Protecting Yourself from Financial Scams in the Digital Age

Many individuals make a significant mistake when it comes to shielding themselves from financial scams: they believe they are too intelligent to be tricked. We are all susceptible to scams under the right circumstances. Accepting this reality is the starting point for keeping yourself secure. Victims of scams span a wide range of profiles, from highly educated and high-income individuals to the most vulnerable members of society. However, you can protect yourself from financial scams if you follow certain security measures.

How to Prevent Frauds?

#1 Monitor your account

You can safeguard yourself by following basic online security practices. You should enable multi factor authentication on your financial accounts, create unique passwords, and refrain from sharing personal information such as your birthdate on the internet.

You should regularly review your financial accounts and promptly investigate any unauthorized charges. Even a small irregular charge could imply that someone has gained access to your account, indicating the potential for a larger issue.

#2 Keep your data up to date

Ensure that you keep your contact information updated with the banks, credit cards, investment firms, and other financial institutions you have dealings with. It may surprise you to know that many individuals experience fraudulent activities on their accounts without immediate detection. The main reason is outdated contact details such as an incorrect cell phone number, email, or mailing address that companies possess.

#3 Use a VPN

The VPN concept involves encrypting and redirecting traffic. Point-to-point VPN technology allows you to hide your identity, IP address, and any data you transmit. Very often hacks occur due to man-in-the-middle attacks. Point-to-point tunneling protocol prevents data interception since all information is encrypted. In terms of PPTP VPN technology, you can protect yourself from data theft, identity disclosure, and DDoS attacks. If you choose a more advanced provider like VeePN, you can protect yourself from phishing and viruses – these are additional AI-powered features.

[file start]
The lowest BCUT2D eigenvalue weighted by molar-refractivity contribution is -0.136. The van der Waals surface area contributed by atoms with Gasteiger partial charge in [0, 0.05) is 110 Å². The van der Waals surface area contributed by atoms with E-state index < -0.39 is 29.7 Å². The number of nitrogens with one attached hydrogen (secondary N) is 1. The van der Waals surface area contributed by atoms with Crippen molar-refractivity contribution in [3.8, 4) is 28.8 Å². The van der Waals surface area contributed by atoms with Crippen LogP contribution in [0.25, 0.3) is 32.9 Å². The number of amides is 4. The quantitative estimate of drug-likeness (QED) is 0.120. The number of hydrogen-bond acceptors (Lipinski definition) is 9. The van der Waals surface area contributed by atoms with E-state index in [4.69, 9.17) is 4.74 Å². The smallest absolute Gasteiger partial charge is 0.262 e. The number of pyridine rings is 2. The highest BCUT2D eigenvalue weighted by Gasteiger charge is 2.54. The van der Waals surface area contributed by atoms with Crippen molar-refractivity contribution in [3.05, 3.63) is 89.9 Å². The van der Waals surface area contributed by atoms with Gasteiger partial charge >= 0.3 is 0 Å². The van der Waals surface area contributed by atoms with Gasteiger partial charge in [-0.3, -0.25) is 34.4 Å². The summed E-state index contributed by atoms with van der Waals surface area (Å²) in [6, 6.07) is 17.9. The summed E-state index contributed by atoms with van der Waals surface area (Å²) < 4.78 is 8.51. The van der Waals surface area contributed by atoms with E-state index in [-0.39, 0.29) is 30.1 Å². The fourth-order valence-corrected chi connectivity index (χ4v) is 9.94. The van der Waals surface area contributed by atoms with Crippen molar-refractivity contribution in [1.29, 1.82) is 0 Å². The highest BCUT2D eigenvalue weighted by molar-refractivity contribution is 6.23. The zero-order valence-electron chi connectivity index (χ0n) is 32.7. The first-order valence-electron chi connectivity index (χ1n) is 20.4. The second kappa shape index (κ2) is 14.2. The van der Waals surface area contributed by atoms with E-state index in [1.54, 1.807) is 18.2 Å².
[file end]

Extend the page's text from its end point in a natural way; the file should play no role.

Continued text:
#4 Protect your cell phone and email account

Above all else, prioritize the protection of your cell phone and email account, especially if they are used for financial purposes. If someone attempts to breach your account and reset your password, you will typically receive notifications on your cell phone or designated email. Ensure that your primary email account password is not shared with any other accounts you possess.

#5 Safeguard your smartphone

To enhance your phone’s security, enable biometric identification (such as fingerprint or facial recognition) if available. This will deter unauthorized access.

Configure your phone’s settings to redirect calls from unknown numbers to voicemail. Ensure that your voicemail is set up and has enough space to receive important messages.

Be cautious of fraudulent texts sent by scammers, who often impersonate familiar companies. Avoid responding to unsolicited business texts; instead, contact the organization directly or visit their official website.

#6 Learn to recognize scams

If someone claiming to be your electric company, bank, IRS, or charity contacts you to request a money order or credit card number for debt clearance or donations, chances are it’s a scam. You may also receive calls offering “guaranteed lower rates” or “extended warranties” for your car. Phone scams were the primary culprits among reported fraud cases involving older consumers, totaling 190,000 occurrences in 2018, compared to 30,000 for email and online scams combined, according to the FTC. Stay vigilant by visiting the FTC’s Scam Alert page to stay informed about new scams.

#7 Shred sensitive documents

You should retain your banking records, including ATM receipts, deposit slips, and mobile banking checks until you reconcile them with your monthly statement. Once you have done so, it is advisable to shred them. Securely store your monthly checking and savings account statements until you file your taxes, unless you need them to demonstrate a deduction on your tax return. It’s better to use an online VPN when you download or send them to someone. Alternatively, you can opt for eStatements, granting you access to statements online at your convenience.

#8 Watch out for links

Be cautious of unexpected links in emails or text messages that entice you to click out of fear or curiosity. Remember, trustworthy institutions like your bank, credit card company, the IRS, or FedEx will never request your login password, Social Security number, or similar information through links. If you receive an unexpected email or text that seems authentic, reach out to the company or agency using an independently verified contact number. Even simply clicking on the link could lead to your phone or computer being infected with a virus that steals your information.

This advice also applies to messages on social media platforms like Facebook. It’s common for viruses that steal information to be distributed along with messages like, “Is this you in this video?” As tempting as it may be, refrain from clicking and viewing what the sender is referring to.


Now you know how to protect yourself from financial fraud. This does not imply any specific action, but a whole strategy. The most versatile security tool is a VPN, as it can protect against many vulnerabilities, but it is not omnipotent. With an integrated approach, the risks of financial fraud can be reduced to a minimum.

Share this page with someone

You Might Also Like

No Comments

Leave a Reply